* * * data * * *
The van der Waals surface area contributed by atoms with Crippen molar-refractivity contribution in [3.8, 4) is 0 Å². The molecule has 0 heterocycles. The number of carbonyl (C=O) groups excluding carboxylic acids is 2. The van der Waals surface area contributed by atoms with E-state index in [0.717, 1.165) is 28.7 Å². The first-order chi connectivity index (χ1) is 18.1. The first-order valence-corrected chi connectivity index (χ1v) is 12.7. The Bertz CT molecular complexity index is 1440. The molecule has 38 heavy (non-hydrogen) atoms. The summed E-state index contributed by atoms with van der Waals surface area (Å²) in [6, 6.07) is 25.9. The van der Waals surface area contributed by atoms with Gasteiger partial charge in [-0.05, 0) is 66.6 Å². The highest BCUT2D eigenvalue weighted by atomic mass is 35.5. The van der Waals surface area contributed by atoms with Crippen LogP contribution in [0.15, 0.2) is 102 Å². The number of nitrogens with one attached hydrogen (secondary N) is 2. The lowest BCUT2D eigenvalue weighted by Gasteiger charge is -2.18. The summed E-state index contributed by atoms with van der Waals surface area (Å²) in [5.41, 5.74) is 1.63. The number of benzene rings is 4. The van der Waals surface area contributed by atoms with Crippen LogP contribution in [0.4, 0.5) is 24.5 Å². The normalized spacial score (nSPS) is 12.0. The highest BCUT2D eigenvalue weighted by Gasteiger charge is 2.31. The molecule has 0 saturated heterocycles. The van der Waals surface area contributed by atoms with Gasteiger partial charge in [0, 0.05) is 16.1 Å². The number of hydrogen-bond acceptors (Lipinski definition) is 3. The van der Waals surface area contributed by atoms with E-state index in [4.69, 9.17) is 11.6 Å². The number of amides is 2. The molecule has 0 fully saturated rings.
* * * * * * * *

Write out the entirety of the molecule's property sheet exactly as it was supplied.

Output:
The van der Waals surface area contributed by atoms with Crippen molar-refractivity contribution in [3.8, 4) is 0 Å². The molecule has 0 heterocycles. The number of carbonyl (C=O) groups excluding carboxylic acids is 2. The van der Waals surface area contributed by atoms with E-state index in [0.717, 1.165) is 28.7 Å². The first-order chi connectivity index (χ1) is 18.1. The first-order valence-corrected chi connectivity index (χ1v) is 12.7. The Bertz CT molecular complexity index is 1440. The molecule has 38 heavy (non-hydrogen) atoms. The summed E-state index contributed by atoms with van der Waals surface area (Å²) in [6, 6.07) is 25.9. The van der Waals surface area contributed by atoms with Gasteiger partial charge in [-0.05, 0) is 66.6 Å². The highest BCUT2D eigenvalue weighted by atomic mass is 35.5. The van der Waals surface area contributed by atoms with Crippen LogP contribution in [0.15, 0.2) is 102 Å². The number of nitrogens with one attached hydrogen (secondary N) is 2. The lowest BCUT2D eigenvalue weighted by Gasteiger charge is -2.18. The summed E-state index contributed by atoms with van der Waals surface area (Å²) in [5.41, 5.74) is 1.63. The number of benzene rings is 4. The van der Waals surface area contributed by atoms with Crippen LogP contribution in [0.4, 0.5) is 24.5 Å². The normalized spacial score (nSPS) is 12.0. The highest BCUT2D eigenvalue weighted by Gasteiger charge is 2.31. The molecule has 0 saturated heterocycles. The van der Waals surface area contributed by atoms with Gasteiger partial charge in [0, 0.05) is 16.1 Å². The number of hydrogen-bond acceptors (Lipinski definition) is 3. The van der Waals surface area contributed by atoms with E-state index in [4.69, 9.17) is 11.6 Å². The number of amides is 2. The molecule has 0 fully saturated rings.